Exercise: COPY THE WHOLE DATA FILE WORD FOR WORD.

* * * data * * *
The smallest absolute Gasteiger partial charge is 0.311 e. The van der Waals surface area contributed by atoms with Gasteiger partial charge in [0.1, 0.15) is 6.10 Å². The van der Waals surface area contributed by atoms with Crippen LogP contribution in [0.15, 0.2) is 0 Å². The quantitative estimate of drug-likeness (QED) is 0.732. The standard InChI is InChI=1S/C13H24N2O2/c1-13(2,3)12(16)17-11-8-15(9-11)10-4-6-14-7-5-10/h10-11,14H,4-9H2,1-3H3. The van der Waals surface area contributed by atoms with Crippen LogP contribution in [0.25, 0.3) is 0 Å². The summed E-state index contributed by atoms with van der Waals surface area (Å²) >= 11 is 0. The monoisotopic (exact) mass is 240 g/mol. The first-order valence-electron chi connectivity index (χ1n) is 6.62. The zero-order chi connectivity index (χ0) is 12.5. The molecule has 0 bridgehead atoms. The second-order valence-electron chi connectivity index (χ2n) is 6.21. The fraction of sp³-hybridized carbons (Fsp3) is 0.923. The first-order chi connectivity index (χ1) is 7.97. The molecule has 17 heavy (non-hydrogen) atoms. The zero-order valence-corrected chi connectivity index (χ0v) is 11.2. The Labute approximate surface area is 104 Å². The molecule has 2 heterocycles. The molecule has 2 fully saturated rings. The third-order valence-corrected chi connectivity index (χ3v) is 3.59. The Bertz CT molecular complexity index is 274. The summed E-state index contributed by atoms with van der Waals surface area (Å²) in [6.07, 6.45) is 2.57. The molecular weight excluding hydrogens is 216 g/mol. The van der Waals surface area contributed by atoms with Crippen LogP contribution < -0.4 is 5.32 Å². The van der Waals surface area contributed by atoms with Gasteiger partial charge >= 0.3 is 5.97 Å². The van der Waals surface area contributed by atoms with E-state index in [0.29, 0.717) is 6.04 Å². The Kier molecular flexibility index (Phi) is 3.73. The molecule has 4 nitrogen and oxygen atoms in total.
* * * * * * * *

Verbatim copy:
The smallest absolute Gasteiger partial charge is 0.311 e. The van der Waals surface area contributed by atoms with Gasteiger partial charge in [0.1, 0.15) is 6.10 Å². The van der Waals surface area contributed by atoms with Crippen LogP contribution in [0.15, 0.2) is 0 Å². The quantitative estimate of drug-likeness (QED) is 0.732. The standard InChI is InChI=1S/C13H24N2O2/c1-13(2,3)12(16)17-11-8-15(9-11)10-4-6-14-7-5-10/h10-11,14H,4-9H2,1-3H3. The van der Waals surface area contributed by atoms with Crippen LogP contribution in [0.25, 0.3) is 0 Å². The summed E-state index contributed by atoms with van der Waals surface area (Å²) >= 11 is 0. The monoisotopic (exact) mass is 240 g/mol. The first-order valence-electron chi connectivity index (χ1n) is 6.62. The zero-order chi connectivity index (χ0) is 12.5. The molecule has 0 bridgehead atoms. The second-order valence-electron chi connectivity index (χ2n) is 6.21. The fraction of sp³-hybridized carbons (Fsp3) is 0.923. The first-order chi connectivity index (χ1) is 7.97. The molecule has 17 heavy (non-hydrogen) atoms. The zero-order valence-corrected chi connectivity index (χ0v) is 11.2. The Labute approximate surface area is 104 Å². The molecule has 2 heterocycles. The molecule has 2 fully saturated rings. The third-order valence-corrected chi connectivity index (χ3v) is 3.59. The Bertz CT molecular complexity index is 274. The summed E-state index contributed by atoms with van der Waals surface area (Å²) in [6.07, 6.45) is 2.57. The molecular weight excluding hydrogens is 216 g/mol. The van der Waals surface area contributed by atoms with Crippen LogP contribution < -0.4 is 5.32 Å². The van der Waals surface area contributed by atoms with Gasteiger partial charge >= 0.3 is 5.97 Å². The van der Waals surface area contributed by atoms with E-state index in [0.29, 0.717) is 6.04 Å². The Kier molecular flexibility index (Phi) is 3.73. The molecule has 4 nitrogen and oxygen atoms in total.